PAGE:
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Employers warned to adapt to a changing and diverse workforce

Employers and politicians have been warned to act now in adapting to the changing UK population over the next15 years.

A report from Race for Opportunity, entitled Race to the Future argues the challenge of ensuring equal employment opportunities for ethnic minorities is going to get even harder in the next 15 years.

Research published in July 2010 by the University of Leeds shows the make-up of the British population is expected to change substantially with predictions that more than one in five Britons will be an ethnic minority in 2051.

This is set against a widening ethnic minority employment gap with ethnic minorities’ proportionate share of jobs decreasing. Research undertaken by Race for Opportunity in 2009 showed that although Black, Asian and Minority Ethnic (BAME) individuals’ share of the total population had risen from 7.3% in 2000 to 10.3% at the end of 2007, its share of the employed population failed to match that increase, growing from 5.4% to only 8.5% over the same period.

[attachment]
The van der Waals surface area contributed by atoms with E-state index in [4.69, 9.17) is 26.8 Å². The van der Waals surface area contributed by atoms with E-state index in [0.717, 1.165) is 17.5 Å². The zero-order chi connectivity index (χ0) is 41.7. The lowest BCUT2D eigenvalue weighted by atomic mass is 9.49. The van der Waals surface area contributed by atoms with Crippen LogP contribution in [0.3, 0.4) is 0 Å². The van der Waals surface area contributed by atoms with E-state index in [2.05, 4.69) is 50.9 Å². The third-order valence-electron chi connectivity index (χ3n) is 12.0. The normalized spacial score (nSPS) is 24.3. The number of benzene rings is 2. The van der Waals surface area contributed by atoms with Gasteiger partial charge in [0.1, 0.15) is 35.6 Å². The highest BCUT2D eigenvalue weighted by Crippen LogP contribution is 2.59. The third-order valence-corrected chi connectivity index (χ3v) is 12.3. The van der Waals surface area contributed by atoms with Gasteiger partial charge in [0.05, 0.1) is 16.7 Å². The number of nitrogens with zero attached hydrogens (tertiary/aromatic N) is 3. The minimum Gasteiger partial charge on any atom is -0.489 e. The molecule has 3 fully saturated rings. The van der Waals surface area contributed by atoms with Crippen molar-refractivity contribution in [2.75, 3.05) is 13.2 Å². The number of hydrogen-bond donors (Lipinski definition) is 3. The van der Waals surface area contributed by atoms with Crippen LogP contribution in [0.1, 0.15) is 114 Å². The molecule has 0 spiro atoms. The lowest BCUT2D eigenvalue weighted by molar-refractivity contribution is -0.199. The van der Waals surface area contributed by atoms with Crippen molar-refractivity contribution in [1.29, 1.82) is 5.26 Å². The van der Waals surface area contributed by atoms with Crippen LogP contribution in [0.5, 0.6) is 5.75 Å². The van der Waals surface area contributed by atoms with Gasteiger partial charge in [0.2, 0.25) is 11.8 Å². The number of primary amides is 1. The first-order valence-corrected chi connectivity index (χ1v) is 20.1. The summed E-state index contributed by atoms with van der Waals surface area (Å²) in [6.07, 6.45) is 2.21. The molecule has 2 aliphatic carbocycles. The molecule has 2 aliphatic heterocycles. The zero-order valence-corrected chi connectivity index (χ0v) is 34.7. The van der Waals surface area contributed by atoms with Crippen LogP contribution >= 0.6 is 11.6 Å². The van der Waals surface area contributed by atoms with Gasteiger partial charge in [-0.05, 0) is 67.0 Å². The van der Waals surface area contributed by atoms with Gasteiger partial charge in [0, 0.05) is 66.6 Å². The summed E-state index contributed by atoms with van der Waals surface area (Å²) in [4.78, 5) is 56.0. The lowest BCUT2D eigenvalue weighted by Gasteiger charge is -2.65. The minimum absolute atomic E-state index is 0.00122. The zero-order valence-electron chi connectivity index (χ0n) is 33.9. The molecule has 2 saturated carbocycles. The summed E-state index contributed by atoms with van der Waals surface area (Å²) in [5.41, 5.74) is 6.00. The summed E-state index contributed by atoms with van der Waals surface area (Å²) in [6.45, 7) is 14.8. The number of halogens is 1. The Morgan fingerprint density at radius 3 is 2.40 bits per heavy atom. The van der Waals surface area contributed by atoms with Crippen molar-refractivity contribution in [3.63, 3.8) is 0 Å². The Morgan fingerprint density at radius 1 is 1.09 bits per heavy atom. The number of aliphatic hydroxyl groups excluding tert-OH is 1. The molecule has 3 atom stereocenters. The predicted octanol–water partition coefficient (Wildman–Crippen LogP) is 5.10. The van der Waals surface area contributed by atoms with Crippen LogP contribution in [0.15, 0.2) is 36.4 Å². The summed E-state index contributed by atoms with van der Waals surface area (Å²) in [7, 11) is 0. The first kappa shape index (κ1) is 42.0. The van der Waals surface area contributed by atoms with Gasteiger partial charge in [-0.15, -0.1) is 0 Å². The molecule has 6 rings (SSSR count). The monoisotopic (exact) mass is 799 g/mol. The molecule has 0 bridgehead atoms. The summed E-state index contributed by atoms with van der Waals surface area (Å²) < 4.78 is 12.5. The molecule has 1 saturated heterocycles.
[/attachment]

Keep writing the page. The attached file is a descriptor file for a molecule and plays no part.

The Race for Opportunity report maps out both worst and best case future scenarios for the UK. Illustrating the dire situation that lies ahead if no action is taken, the report argues that as the population grows and becomes more ethnically diverse, the danger is that employers will fail to find jobs for all groups in a roughly equal share. Beyond creating an even wider employment gap, this could have potentially detrimental consequences, such as high levels of deprivation in key areas where BAME communities are most concentrated.

The report points out that these expected changes in the population could prove a great opportunity for employers that are nimble enough to take advantage of them. In fact, ‘argues that this change can bring significant positive benefits to the nation both economically and socially.

The report highlights 15 recommendations for change for the coming 15 years; with one of the most important areas for organisations to focus on being recruitment. By ensuring they recruit from the widest pool of talent, organisations can not only be confident they are recruiting the best people for the job but will also find themselves better placed to market and sell to the increasingly sophisticated BAME consumer base, helping them to boost profits in the long term.

Sandra Kerr, national director of Race for Opportunity, said: "The changing population presents an immense opportunity if handled correctly by politicians, businesses and BAME workers. This report is a wake up call to businesses and all organisations in the UK to recognise that they need to radically rethink how they go about recruiting people to ensure that ethnic minority employment in the UK is representative of its population - no matter how much it continues to change."